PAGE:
SOME institutions have been offering qualifications that do not meet the minimum requirements of the Fiji National Qualifications Framework.
Fiji Higher Education Professional Services Unit team leader Eci Naisele said this had been going on for too long.
"The definition of a qualification that meets the minimum requirement, according to the laws of developing qualifications, is that the standard ratio of one credit is equivalent to 10 hours of learning," he said.
"So if we have a certificate qualification which has 40 credits that means the learning hours is about 400 hours and is the equivalent of about two months and three weeks of classroom work, practicals, work attachments, etc .
"Anything less than that is not a qualification."
He said the commission had discovered that some institutions offered two-day workshops or week-long courses and offered certificates as a qualification.
"That is not allowed and we are going to come down hard on those we find to be doing this.
"What they are supposed to do is give a certificate of attendance or participation."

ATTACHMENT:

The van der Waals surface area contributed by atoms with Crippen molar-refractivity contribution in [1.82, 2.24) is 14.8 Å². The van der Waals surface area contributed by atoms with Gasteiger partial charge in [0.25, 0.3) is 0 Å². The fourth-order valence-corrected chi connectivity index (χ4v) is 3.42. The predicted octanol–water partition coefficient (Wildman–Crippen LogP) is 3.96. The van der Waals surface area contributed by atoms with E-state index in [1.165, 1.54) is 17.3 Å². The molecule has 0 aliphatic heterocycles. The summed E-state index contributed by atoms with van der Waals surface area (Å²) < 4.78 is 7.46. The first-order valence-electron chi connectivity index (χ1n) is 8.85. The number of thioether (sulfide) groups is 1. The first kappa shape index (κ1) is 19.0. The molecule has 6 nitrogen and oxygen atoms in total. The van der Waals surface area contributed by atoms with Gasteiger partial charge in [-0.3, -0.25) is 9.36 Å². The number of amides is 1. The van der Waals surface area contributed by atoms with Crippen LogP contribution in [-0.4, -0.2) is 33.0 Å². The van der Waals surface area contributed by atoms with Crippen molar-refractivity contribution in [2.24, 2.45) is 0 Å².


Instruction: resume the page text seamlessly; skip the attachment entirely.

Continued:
He said under the Fiji National Qualifications Framework, the commission only registered award-conferring institutions.
"When you confer an award that means you are delivering a qualification.
"Yes, we have identified quite a number of institutions that have been doing this and we are engaging them and advising them not to do these things."
He said one such institution was found in Suva.
"There was a computer school in Suva that came to us and told us that they were offering 56 qualifications but when we looked at the programs most of them did not meet the qualification laws so we redesigned their program and brought it down from 56 to only five qualifications.
"They were after the money rather than giving the proper qualifications."